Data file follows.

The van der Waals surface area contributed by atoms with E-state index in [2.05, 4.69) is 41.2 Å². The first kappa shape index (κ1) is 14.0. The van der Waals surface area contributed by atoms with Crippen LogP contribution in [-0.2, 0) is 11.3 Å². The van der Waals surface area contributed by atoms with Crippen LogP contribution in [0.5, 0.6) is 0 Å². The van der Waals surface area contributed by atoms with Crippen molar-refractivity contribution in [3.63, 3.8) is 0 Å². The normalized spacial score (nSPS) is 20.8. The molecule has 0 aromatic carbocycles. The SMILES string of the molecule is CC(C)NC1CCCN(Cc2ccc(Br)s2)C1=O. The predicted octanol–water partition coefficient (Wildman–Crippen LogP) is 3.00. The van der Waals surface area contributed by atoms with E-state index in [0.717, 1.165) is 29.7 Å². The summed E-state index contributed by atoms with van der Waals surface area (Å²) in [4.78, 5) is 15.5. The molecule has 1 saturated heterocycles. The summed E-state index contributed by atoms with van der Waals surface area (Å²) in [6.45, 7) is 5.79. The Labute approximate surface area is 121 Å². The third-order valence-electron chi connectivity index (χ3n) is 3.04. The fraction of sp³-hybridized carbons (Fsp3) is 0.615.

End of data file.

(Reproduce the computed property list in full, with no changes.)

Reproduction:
The van der Waals surface area contributed by atoms with E-state index in [2.05, 4.69) is 41.2 Å². The first kappa shape index (κ1) is 14.0. The van der Waals surface area contributed by atoms with Crippen LogP contribution in [-0.2, 0) is 11.3 Å². The van der Waals surface area contributed by atoms with Crippen LogP contribution in [0.5, 0.6) is 0 Å². The van der Waals surface area contributed by atoms with Crippen molar-refractivity contribution in [3.63, 3.8) is 0 Å². The normalized spacial score (nSPS) is 20.8. The molecule has 0 aromatic carbocycles. The SMILES string of the molecule is CC(C)NC1CCCN(Cc2ccc(Br)s2)C1=O. The predicted octanol–water partition coefficient (Wildman–Crippen LogP) is 3.00. The van der Waals surface area contributed by atoms with E-state index in [0.717, 1.165) is 29.7 Å². The summed E-state index contributed by atoms with van der Waals surface area (Å²) in [4.78, 5) is 15.5. The molecule has 1 saturated heterocycles. The summed E-state index contributed by atoms with van der Waals surface area (Å²) in [6.45, 7) is 5.79. The Labute approximate surface area is 121 Å². The third-order valence-electron chi connectivity index (χ3n) is 3.04. The fraction of sp³-hybridized carbons (Fsp3) is 0.615.